Shape 11.20.13

Let’s talk about sex, baby! Or rather, let’s talk about all the sex we’re not having, according to the results of a new British study. Plus, we’ve got the latest and greatest recently published health studies, a heartwarming video you won’t want to miss, and more popular links from around the web.

1. Thirty-nine percent of women prefer the boob-tube to boinking. In a new survey of 2,000 British women, 39 percent said they’d rather watch TV than have sex with their partner. This comes on the heels of a similar study that suggests 1 in 10 women prefer their pets to their significant others and another recent survey of women by Celestial Seasonings in which 76 percent said they’d pick “me time” over “sexy time.” A few of the other options women would pick over sex? Reading a book, watching a film, rustling up an indulgent dinner, pampering themselves with a beauty treatment, and catching up on paperwork, according the Daily Mail.

2. Researchers are looking into “mean girl” syndrome. A recent study published in the Philosophical Transactions of Royal Society suggests that “intrasexual competition” among women is an important factor explaining why women, especially young women, may feel so much pressure to look and behave a certain way. Researchers sent pairs of girls into a cafeteria at McMaster University and then sent another woman (picked by researchers because she was conventionally attractive) into the cafeteria, sometimes wearing a t-shirt and jeans; othertimes wearing a tight-fitting shirt and short skirt. Researchers then recorded the reactions the young woman received from the other girls. What they found is probably not shocking to anyone who’s ever gone to high school: When the woman wore jeans and a t-shirt, she attracted little to no negative attention; when she wore the short skirt and tight shirt, she attracted a lot of negative attention.

3. Cancer might have a scent. While modern medicine usually relies on wide-scan imagery and detection of lumps to diagnose cancer, chemist George Preti, a researcher at the Monell Chemical Senses Center, is trying to determine whether a smell test could be developed to catch ovarian cancer earlier. When detected early, 92 percent of ovarian cancer patients live for five years or longer, but when it’s caught late (which is most often the case with this particular cancer), that percentage is slashed to only 27 percent. Because disease can alter your body’s fragrance, it’s possible that cancer cells might release substances with distinct scents that could potentially help doctors with diagnosis in the future.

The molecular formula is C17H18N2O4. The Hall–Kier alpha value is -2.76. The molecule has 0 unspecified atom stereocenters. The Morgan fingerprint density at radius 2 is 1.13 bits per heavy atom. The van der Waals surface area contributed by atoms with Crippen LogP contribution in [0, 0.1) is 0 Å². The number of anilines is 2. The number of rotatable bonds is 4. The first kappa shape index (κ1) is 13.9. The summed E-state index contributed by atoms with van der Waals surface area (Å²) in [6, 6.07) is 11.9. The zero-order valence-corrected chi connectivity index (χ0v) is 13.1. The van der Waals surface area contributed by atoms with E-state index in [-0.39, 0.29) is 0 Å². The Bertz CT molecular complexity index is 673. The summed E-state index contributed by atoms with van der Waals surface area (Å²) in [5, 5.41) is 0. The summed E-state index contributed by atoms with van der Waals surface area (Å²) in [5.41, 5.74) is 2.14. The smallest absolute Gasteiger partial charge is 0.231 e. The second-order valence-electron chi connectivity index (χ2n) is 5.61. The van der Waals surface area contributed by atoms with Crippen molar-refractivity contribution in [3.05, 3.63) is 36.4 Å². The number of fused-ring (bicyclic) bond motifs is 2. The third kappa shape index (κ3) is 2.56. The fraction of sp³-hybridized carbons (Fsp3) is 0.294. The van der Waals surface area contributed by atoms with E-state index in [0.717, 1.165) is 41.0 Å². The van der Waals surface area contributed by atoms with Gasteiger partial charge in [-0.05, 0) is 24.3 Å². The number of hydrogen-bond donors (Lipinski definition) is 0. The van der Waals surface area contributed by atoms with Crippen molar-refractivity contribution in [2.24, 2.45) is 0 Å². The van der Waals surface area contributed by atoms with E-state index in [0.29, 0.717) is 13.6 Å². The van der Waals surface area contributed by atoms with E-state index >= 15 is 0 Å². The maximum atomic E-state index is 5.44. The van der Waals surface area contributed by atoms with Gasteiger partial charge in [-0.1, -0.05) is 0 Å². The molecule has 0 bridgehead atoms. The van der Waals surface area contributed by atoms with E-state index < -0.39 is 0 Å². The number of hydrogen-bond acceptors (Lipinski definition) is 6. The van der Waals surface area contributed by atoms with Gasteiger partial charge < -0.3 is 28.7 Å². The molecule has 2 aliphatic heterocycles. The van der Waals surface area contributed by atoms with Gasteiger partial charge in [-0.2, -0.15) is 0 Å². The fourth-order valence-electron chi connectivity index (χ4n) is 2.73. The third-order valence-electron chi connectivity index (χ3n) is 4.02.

4. Some of your memories might be false. It turns out that more people than previously believed are susceptible to memory distortion. Researchers at the University of California, Irvine, studied a group of people confirmed to have Highly Superior Autobiographical Memory (meaning they can remember very specific things, such as what they ate for breakfast on a particular Monday 10 years ago) to determine how susceptible they may be to false memories. Their research confirmed what other recent research has suggested: That about 20 percent of those with Highly Superior Autobiographical Memory probably suffer at least a few false memories, meaning that the number is much higher for those who have a regular memory (read: most of the population).

5. This clip will put a smile on your face. If you need a pick-me-up, watch this video of burlesque dancer Amanda Trusty performing to Katy Perry‘s “Roar.” Trusty originally performed this dance for the Hawaiian Gay Pride Parade and wrote about it on her blog, saying, “While I literally peeled the words ‘cellulite’ and ‘suck it in’ off my body as a part of the piece I created in order to share my journey, I thought to myself, ‘This is Broadway to me.’ I think this video speaks a million words for my journey, and no more explanation is needed, other than explaining that burlesque is an art form where clothing is removed. So you will see skin. You will see all of my passion. And you will hear screams from over 200 people who have shared part of my journey with me, and have probably been on some version of it themselves.”

Source: SHAPE